AbstractAmong the Anlo-Ewe of Ghana, dance functions essentially as a pivot around which indigenous cultural practices revolve. Anlo-Ewe music and dance tradition which is the focus of this study, serves as a dynamic tool in the transmission of indigenous knowledge, skills, values and virtues. In addition to being a repository of Anlo-Ewe knowledge dance provides the avenue through which dancers, musicians, story tellers and visual artists are able to document, preserve and transmit indigenous knowledge and reenact the historical, socio-cultural and political structure of the Anlo-Ewe. Twenty-first century global cultural transformation in the midst of constant human migration continues to influence Anlo-Ewe cultural forms. Commodification of dance has affected the educational and cultural function of Anlo-Ewe dance and its related arts and continues to reduce them to mere entertainment activities. Due to these challenges, some Anlo- Ewe youths in Ghana and in Britain are gradually being separated from their cultural heritage and therefore, losing cultural identity.
In view of the above, this study responds to the need to examine the elements and functions of Anlo-Ewe dance in the transmission of indigenous knowledge and values to serve as a source of information to help policy makers to create and promote the awareness of the use of Anlo-Ewe knowledge and values among Anlo-Ewe youths and scholars in Ghana, Britain and the diaspora. It investigates the indigenous knowledge and values embedded in Anlo-Ewe dance and the extent to which these cultural forms can be harnessed in building contemporary society in both the indigenous and the international settings.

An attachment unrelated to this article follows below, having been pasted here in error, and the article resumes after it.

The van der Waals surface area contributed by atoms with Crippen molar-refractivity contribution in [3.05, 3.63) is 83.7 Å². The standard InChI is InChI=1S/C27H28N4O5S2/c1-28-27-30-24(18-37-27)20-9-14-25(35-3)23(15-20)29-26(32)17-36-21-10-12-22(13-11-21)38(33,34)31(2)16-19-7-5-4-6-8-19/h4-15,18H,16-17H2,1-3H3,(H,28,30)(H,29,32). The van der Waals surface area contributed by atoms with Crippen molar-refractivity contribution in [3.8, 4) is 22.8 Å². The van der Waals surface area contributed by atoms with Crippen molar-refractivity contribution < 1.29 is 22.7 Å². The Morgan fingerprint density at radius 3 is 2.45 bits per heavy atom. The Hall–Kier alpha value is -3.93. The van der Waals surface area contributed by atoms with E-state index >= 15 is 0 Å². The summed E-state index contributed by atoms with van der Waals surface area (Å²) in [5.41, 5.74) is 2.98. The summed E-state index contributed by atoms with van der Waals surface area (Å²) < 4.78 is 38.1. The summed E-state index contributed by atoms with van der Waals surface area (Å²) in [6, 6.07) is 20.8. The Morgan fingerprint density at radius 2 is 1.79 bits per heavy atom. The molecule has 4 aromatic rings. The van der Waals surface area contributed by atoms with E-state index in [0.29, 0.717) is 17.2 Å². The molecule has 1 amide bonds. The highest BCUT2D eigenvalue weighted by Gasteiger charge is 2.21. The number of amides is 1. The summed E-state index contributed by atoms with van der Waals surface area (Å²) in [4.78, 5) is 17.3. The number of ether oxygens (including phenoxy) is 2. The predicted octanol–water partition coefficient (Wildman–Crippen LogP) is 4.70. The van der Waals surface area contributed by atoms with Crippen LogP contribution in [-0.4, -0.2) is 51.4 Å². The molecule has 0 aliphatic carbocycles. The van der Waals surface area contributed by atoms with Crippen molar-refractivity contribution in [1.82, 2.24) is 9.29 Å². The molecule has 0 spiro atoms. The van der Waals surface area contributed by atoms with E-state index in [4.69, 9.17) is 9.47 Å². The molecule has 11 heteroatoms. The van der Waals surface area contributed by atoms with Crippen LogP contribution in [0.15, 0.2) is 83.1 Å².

Therefore, this thesis focuses on the dance tradition of the Anlo-Ewe people in Ghana, its emergence in Britain as an art form in cross-cultural education as well as its dynamics or processes of change within the indigenous and international settings. It uses fieldwork including auto-ethnography and focuses on my own practice and the 21 years of operations by the British funded ‘Adzido Pan-African Dance Ensemble’ (1984-2005), a Ghanaian group that brought Anlo-Ewe dances to Britain.
Through the lenses of key concepts including heritage, aesthetics, identity, nationalism and representation, I explore the fundamental elements of Anlo-Ewe dance, its use and significance as well as how it can be harnessed to serve the needs of contemporary multicultural society.
|Date of Award||2013|
|Supervisor||Andrée Grau (Supervisor), Stacey Prickett (Supervisor) & Babatunde Omoniyi (Supervisor)|